Or, characteristic of the modern age – we fill what time we do have with screens. If kids should have time on their hands, what do they do? They look at a screen; PC, laptop, mobile, games console. Adults check their emails all the time … on screens. Those of us that use social media … screens. Even the elderly … day time television.

I know there are exceptions to every rule … but in general, I think you’ll agree with me, that this is a busy age. There’s so much more I could say … we could talk about how being busy affects our relationships, or can lead to mental health issues. Gaming has recently been identified as an addiction by the government, and we’ve all heard stories of online bullying or harassment via social media.

But it’s time we looked at our reading for today, and perhaps once again we’ll realise just how relevant the Bible is to our lives. Read the rest of this entry »


In the beginning God

January 24, 2019

St Aubyn’s 24th January 2019

Readings – Genesis 1:1-25; John 2:1-11

In my experience one of the most challenging phases of parenthood is toddlerdom. Here is this bundle of energy you dearly love, constantly on the go from dawn to dusk, constantly demanding attention, constantly testing the boundaries. Nothing beats the feeling of relief when they finally go to sleep, if only you weren’t too exhausted to enjoy it.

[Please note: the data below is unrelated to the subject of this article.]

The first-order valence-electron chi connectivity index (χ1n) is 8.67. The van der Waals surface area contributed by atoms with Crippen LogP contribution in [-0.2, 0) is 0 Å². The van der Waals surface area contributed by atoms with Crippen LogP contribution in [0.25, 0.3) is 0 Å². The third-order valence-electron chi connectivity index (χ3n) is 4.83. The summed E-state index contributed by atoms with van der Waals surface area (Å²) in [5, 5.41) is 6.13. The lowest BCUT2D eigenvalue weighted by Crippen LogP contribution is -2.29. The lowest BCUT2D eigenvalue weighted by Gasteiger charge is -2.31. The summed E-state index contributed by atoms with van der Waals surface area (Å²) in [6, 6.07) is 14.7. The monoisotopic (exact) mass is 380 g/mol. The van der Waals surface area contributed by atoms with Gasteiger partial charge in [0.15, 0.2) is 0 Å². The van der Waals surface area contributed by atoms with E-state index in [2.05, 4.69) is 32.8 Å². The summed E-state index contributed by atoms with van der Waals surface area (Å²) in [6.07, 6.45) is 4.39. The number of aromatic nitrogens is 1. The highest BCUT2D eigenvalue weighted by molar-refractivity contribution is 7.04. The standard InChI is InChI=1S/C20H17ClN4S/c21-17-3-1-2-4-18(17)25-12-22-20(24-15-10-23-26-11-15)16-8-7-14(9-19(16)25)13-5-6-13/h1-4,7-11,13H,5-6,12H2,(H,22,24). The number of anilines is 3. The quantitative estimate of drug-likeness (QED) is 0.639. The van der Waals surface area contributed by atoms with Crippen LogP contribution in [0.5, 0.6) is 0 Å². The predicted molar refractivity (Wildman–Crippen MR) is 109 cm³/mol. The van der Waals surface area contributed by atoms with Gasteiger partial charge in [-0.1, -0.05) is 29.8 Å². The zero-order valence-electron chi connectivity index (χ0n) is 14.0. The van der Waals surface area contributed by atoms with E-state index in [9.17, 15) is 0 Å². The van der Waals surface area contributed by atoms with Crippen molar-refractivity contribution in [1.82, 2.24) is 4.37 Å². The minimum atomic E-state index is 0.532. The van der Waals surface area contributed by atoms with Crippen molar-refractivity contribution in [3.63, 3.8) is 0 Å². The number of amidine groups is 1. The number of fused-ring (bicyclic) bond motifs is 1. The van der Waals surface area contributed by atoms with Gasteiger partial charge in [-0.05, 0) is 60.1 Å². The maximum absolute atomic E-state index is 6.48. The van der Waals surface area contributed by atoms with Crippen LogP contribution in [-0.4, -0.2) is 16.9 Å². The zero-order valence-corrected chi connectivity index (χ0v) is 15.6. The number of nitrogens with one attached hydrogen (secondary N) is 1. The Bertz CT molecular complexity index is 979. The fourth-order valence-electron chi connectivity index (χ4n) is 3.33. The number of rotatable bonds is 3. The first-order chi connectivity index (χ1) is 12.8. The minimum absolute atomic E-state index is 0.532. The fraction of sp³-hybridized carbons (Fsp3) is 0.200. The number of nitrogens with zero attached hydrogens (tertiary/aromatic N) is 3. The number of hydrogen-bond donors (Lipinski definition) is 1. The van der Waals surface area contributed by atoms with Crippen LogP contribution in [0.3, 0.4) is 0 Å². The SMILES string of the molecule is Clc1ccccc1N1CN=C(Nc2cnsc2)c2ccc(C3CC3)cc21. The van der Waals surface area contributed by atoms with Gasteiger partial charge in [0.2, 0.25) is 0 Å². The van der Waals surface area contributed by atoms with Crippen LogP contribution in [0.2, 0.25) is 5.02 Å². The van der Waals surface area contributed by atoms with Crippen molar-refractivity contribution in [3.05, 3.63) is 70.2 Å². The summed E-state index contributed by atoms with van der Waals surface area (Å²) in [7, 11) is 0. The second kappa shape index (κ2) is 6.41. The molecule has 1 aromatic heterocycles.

And if that wasn’t enough, one day your little darling learns a new word: “Why?” “Why is water wet?” “Why is the sky blue?” “Why do I have to go bed?” Even though you do your best to answer, you know the next question is “Yes, but why?” Even the most patient of parents finds their powers of endurance tested at that point.

Of course when a child learns to ask why, it is important sign that he or she is starting to notice the world around them, to think about they see, and to try and make sense of what they observe. Thankfully the “why?” stage of development is just a phase, but in many ways the questions stay with us for the rest of our lives. There isn’t a single grown-up who hasn’t asked at one time or other “Why am I here?” “What is the point of life?” “Why can’t Argyle win matches at the start of the season?”